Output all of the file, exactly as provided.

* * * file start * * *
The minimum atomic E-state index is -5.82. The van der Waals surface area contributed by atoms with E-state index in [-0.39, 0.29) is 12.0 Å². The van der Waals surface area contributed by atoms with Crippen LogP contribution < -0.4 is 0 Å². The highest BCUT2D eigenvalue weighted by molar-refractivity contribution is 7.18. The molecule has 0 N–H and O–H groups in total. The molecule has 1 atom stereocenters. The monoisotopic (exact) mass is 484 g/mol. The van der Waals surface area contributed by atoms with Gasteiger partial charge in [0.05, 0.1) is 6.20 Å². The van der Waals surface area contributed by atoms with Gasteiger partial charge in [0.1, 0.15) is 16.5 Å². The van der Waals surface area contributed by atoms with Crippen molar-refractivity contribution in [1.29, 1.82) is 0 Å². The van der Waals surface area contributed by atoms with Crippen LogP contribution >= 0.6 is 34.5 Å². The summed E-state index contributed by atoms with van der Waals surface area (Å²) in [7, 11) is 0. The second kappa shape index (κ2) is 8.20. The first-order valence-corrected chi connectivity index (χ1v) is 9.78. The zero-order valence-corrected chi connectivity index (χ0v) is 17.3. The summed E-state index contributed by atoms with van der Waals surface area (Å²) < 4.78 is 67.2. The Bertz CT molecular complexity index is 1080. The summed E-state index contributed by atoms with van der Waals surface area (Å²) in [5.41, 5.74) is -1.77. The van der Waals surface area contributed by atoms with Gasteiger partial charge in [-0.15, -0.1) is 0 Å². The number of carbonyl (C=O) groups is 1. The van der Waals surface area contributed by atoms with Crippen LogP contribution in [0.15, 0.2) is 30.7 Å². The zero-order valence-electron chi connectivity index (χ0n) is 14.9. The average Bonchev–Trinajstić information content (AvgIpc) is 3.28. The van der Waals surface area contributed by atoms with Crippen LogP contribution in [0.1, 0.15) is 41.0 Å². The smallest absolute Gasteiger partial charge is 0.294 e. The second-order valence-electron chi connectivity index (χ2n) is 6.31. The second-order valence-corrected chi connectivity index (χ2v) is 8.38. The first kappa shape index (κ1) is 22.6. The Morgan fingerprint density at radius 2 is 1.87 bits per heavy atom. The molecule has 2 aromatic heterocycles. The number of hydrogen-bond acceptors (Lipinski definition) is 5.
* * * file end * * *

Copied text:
The minimum atomic E-state index is -5.82. The van der Waals surface area contributed by atoms with E-state index in [-0.39, 0.29) is 12.0 Å². The van der Waals surface area contributed by atoms with Crippen LogP contribution < -0.4 is 0 Å². The highest BCUT2D eigenvalue weighted by molar-refractivity contribution is 7.18. The molecule has 0 N–H and O–H groups in total. The molecule has 1 atom stereocenters. The monoisotopic (exact) mass is 484 g/mol. The van der Waals surface area contributed by atoms with Gasteiger partial charge in [0.05, 0.1) is 6.20 Å². The van der Waals surface area contributed by atoms with Gasteiger partial charge in [0.1, 0.15) is 16.5 Å². The van der Waals surface area contributed by atoms with Crippen molar-refractivity contribution in [1.29, 1.82) is 0 Å². The van der Waals surface area contributed by atoms with Crippen LogP contribution >= 0.6 is 34.5 Å². The summed E-state index contributed by atoms with van der Waals surface area (Å²) in [7, 11) is 0. The second kappa shape index (κ2) is 8.20. The first-order valence-corrected chi connectivity index (χ1v) is 9.78. The zero-order valence-corrected chi connectivity index (χ0v) is 17.3. The summed E-state index contributed by atoms with van der Waals surface area (Å²) < 4.78 is 67.2. The Bertz CT molecular complexity index is 1080. The summed E-state index contributed by atoms with van der Waals surface area (Å²) in [5.41, 5.74) is -1.77. The van der Waals surface area contributed by atoms with Gasteiger partial charge in [-0.15, -0.1) is 0 Å². The number of carbonyl (C=O) groups is 1. The van der Waals surface area contributed by atoms with Crippen LogP contribution in [0.15, 0.2) is 30.7 Å². The zero-order valence-electron chi connectivity index (χ0n) is 14.9. The average Bonchev–Trinajstić information content (AvgIpc) is 3.28. The van der Waals surface area contributed by atoms with Crippen LogP contribution in [0.1, 0.15) is 41.0 Å². The smallest absolute Gasteiger partial charge is 0.294 e. The second-order valence-electron chi connectivity index (χ2n) is 6.31. The second-order valence-corrected chi connectivity index (χ2v) is 8.38. The first kappa shape index (κ1) is 22.6. The Morgan fingerprint density at radius 2 is 1.87 bits per heavy atom. The molecule has 2 aromatic heterocycles. The number of hydrogen-bond acceptors (Lipinski definition) is 5.